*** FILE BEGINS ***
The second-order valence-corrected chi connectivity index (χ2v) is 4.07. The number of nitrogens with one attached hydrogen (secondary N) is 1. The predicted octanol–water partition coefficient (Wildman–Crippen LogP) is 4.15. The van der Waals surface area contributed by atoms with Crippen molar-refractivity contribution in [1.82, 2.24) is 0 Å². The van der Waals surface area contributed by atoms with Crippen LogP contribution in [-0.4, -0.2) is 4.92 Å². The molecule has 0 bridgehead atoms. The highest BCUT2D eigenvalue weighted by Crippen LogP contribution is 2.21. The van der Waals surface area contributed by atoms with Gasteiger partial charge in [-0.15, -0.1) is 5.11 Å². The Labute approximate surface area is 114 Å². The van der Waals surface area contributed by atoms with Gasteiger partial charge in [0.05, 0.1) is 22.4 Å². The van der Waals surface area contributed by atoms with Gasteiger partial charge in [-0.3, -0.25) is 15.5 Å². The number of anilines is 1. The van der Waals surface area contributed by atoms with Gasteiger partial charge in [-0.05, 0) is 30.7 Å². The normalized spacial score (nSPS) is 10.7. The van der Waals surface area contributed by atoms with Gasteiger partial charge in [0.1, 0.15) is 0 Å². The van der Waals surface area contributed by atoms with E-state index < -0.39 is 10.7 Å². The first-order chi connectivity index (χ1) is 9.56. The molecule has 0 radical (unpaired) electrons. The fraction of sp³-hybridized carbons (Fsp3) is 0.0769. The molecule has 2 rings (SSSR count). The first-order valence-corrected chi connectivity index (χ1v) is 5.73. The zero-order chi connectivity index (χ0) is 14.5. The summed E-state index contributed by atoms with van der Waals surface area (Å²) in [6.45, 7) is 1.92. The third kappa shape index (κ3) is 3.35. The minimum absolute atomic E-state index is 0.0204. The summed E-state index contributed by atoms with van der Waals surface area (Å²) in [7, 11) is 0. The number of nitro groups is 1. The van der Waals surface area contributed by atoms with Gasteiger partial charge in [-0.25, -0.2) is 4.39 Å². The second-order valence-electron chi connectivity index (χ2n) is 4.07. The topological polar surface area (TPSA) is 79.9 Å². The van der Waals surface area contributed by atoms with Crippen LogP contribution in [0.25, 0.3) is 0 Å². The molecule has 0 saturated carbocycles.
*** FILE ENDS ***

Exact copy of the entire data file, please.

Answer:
The second-order valence-corrected chi connectivity index (χ2v) is 4.07. The number of nitrogens with one attached hydrogen (secondary N) is 1. The predicted octanol–water partition coefficient (Wildman–Crippen LogP) is 4.15. The van der Waals surface area contributed by atoms with Crippen molar-refractivity contribution in [1.82, 2.24) is 0 Å². The van der Waals surface area contributed by atoms with Crippen LogP contribution in [-0.4, -0.2) is 4.92 Å². The molecule has 0 bridgehead atoms. The highest BCUT2D eigenvalue weighted by Crippen LogP contribution is 2.21. The van der Waals surface area contributed by atoms with Gasteiger partial charge in [-0.15, -0.1) is 5.11 Å². The Labute approximate surface area is 114 Å². The van der Waals surface area contributed by atoms with Gasteiger partial charge in [0.05, 0.1) is 22.4 Å². The van der Waals surface area contributed by atoms with Gasteiger partial charge in [-0.3, -0.25) is 15.5 Å². The number of anilines is 1. The van der Waals surface area contributed by atoms with Gasteiger partial charge in [-0.05, 0) is 30.7 Å². The normalized spacial score (nSPS) is 10.7. The van der Waals surface area contributed by atoms with Gasteiger partial charge in [0.1, 0.15) is 0 Å². The van der Waals surface area contributed by atoms with E-state index < -0.39 is 10.7 Å². The first-order chi connectivity index (χ1) is 9.56. The molecule has 0 radical (unpaired) electrons. The fraction of sp³-hybridized carbons (Fsp3) is 0.0769. The molecule has 2 rings (SSSR count). The first-order valence-corrected chi connectivity index (χ1v) is 5.73. The zero-order chi connectivity index (χ0) is 14.5. The summed E-state index contributed by atoms with van der Waals surface area (Å²) in [6.45, 7) is 1.92. The third kappa shape index (κ3) is 3.35. The minimum absolute atomic E-state index is 0.0204. The summed E-state index contributed by atoms with van der Waals surface area (Å²) in [7, 11) is 0. The number of nitro groups is 1. The van der Waals surface area contributed by atoms with Gasteiger partial charge in [-0.25, -0.2) is 4.39 Å². The second-order valence-electron chi connectivity index (χ2n) is 4.07. The topological polar surface area (TPSA) is 79.9 Å². The van der Waals surface area contributed by atoms with Crippen LogP contribution in [0.25, 0.3) is 0 Å². The molecule has 0 saturated carbocycles.